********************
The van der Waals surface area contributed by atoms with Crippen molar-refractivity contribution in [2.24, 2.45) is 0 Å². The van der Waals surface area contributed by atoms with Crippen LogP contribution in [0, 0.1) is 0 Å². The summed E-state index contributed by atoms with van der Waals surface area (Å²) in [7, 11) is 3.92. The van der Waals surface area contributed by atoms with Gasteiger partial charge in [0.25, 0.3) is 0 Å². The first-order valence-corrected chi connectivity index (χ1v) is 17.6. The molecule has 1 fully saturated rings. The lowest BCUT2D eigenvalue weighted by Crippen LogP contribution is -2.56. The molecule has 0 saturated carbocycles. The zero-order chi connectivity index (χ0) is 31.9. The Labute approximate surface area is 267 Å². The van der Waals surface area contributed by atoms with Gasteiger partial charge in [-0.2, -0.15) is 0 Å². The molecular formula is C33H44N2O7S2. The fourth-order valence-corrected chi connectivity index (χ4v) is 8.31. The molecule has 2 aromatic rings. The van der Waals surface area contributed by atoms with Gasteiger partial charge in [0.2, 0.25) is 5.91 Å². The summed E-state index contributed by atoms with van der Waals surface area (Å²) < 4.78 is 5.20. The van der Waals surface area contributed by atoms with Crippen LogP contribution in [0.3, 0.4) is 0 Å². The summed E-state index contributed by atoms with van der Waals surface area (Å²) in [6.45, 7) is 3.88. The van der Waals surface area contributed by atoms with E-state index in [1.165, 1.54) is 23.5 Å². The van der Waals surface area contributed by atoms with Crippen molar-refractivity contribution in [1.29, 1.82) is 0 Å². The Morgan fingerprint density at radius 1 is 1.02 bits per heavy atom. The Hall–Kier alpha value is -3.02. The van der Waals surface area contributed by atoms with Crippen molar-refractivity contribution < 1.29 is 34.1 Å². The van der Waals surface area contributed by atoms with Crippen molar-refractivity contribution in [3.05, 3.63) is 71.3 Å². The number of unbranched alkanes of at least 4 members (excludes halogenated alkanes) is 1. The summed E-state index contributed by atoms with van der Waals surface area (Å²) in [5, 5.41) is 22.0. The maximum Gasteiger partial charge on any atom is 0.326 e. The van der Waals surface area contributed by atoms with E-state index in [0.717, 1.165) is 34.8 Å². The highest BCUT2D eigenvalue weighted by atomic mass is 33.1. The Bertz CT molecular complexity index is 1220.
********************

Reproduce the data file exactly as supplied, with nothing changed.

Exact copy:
The van der Waals surface area contributed by atoms with Crippen molar-refractivity contribution in [2.24, 2.45) is 0 Å². The van der Waals surface area contributed by atoms with Crippen LogP contribution in [0, 0.1) is 0 Å². The summed E-state index contributed by atoms with van der Waals surface area (Å²) in [7, 11) is 3.92. The van der Waals surface area contributed by atoms with Gasteiger partial charge in [0.25, 0.3) is 0 Å². The first-order valence-corrected chi connectivity index (χ1v) is 17.6. The molecule has 1 fully saturated rings. The lowest BCUT2D eigenvalue weighted by Crippen LogP contribution is -2.56. The molecule has 0 saturated carbocycles. The zero-order chi connectivity index (χ0) is 31.9. The Labute approximate surface area is 267 Å². The van der Waals surface area contributed by atoms with Gasteiger partial charge in [-0.2, -0.15) is 0 Å². The molecular formula is C33H44N2O7S2. The fourth-order valence-corrected chi connectivity index (χ4v) is 8.31. The molecule has 2 aromatic rings. The van der Waals surface area contributed by atoms with Gasteiger partial charge in [0.2, 0.25) is 5.91 Å². The summed E-state index contributed by atoms with van der Waals surface area (Å²) < 4.78 is 5.20. The van der Waals surface area contributed by atoms with Crippen LogP contribution in [0.3, 0.4) is 0 Å². The summed E-state index contributed by atoms with van der Waals surface area (Å²) in [6.45, 7) is 3.88. The van der Waals surface area contributed by atoms with E-state index in [1.165, 1.54) is 23.5 Å². The van der Waals surface area contributed by atoms with Crippen molar-refractivity contribution in [1.29, 1.82) is 0 Å². The Morgan fingerprint density at radius 1 is 1.02 bits per heavy atom. The Hall–Kier alpha value is -3.02. The van der Waals surface area contributed by atoms with Crippen molar-refractivity contribution < 1.29 is 34.1 Å². The van der Waals surface area contributed by atoms with Crippen molar-refractivity contribution in [3.05, 3.63) is 71.3 Å². The number of unbranched alkanes of at least 4 members (excludes halogenated alkanes) is 1. The summed E-state index contributed by atoms with van der Waals surface area (Å²) in [5, 5.41) is 22.0. The maximum Gasteiger partial charge on any atom is 0.326 e. The van der Waals surface area contributed by atoms with E-state index in [0.717, 1.165) is 34.8 Å². The highest BCUT2D eigenvalue weighted by atomic mass is 33.1. The Bertz CT molecular complexity index is 1220.